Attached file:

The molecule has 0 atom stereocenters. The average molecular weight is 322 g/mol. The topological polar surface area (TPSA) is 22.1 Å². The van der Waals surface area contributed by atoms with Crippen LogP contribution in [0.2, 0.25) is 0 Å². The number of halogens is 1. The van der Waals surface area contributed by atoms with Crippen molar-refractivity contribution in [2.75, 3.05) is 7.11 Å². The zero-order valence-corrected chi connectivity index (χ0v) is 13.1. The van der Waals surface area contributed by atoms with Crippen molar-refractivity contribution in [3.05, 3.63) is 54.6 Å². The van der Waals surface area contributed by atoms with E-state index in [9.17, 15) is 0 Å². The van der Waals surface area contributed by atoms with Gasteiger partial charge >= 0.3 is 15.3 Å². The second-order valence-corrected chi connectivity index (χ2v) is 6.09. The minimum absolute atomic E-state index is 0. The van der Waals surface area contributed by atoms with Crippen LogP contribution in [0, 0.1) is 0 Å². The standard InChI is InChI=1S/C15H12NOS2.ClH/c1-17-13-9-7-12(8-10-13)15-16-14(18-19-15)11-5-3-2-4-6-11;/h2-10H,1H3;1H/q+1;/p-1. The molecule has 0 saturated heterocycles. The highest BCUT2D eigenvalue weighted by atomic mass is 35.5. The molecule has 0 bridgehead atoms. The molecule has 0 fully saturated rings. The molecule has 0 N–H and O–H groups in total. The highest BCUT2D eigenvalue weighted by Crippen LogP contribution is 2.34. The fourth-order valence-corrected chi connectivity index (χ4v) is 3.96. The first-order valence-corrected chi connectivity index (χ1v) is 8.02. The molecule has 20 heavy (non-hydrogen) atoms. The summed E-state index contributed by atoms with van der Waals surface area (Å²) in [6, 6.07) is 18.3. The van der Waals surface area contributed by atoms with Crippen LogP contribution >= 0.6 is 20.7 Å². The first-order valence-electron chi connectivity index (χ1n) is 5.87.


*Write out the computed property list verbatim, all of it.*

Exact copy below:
The molecule has 0 atom stereocenters. The average molecular weight is 322 g/mol. The topological polar surface area (TPSA) is 22.1 Å². The van der Waals surface area contributed by atoms with Crippen LogP contribution in [0.2, 0.25) is 0 Å². The number of halogens is 1. The van der Waals surface area contributed by atoms with Crippen molar-refractivity contribution in [2.75, 3.05) is 7.11 Å². The zero-order valence-corrected chi connectivity index (χ0v) is 13.1. The van der Waals surface area contributed by atoms with Crippen molar-refractivity contribution in [3.05, 3.63) is 54.6 Å². The van der Waals surface area contributed by atoms with E-state index in [9.17, 15) is 0 Å². The van der Waals surface area contributed by atoms with Gasteiger partial charge >= 0.3 is 15.3 Å². The second-order valence-corrected chi connectivity index (χ2v) is 6.09. The minimum absolute atomic E-state index is 0. The van der Waals surface area contributed by atoms with Crippen LogP contribution in [0, 0.1) is 0 Å². The standard InChI is InChI=1S/C15H12NOS2.ClH/c1-17-13-9-7-12(8-10-13)15-16-14(18-19-15)11-5-3-2-4-6-11;/h2-10H,1H3;1H/q+1;/p-1. The molecule has 0 saturated heterocycles. The highest BCUT2D eigenvalue weighted by atomic mass is 35.5. The molecule has 0 bridgehead atoms. The molecule has 0 fully saturated rings. The molecule has 0 N–H and O–H groups in total. The highest BCUT2D eigenvalue weighted by Crippen LogP contribution is 2.34. The fourth-order valence-corrected chi connectivity index (χ4v) is 3.96. The first-order valence-corrected chi connectivity index (χ1v) is 8.02. The molecule has 20 heavy (non-hydrogen) atoms. The summed E-state index contributed by atoms with van der Waals surface area (Å²) in [6, 6.07) is 18.3. The van der Waals surface area contributed by atoms with Crippen LogP contribution >= 0.6 is 20.7 Å². The first-order valence-electron chi connectivity index (χ1n) is 5.87.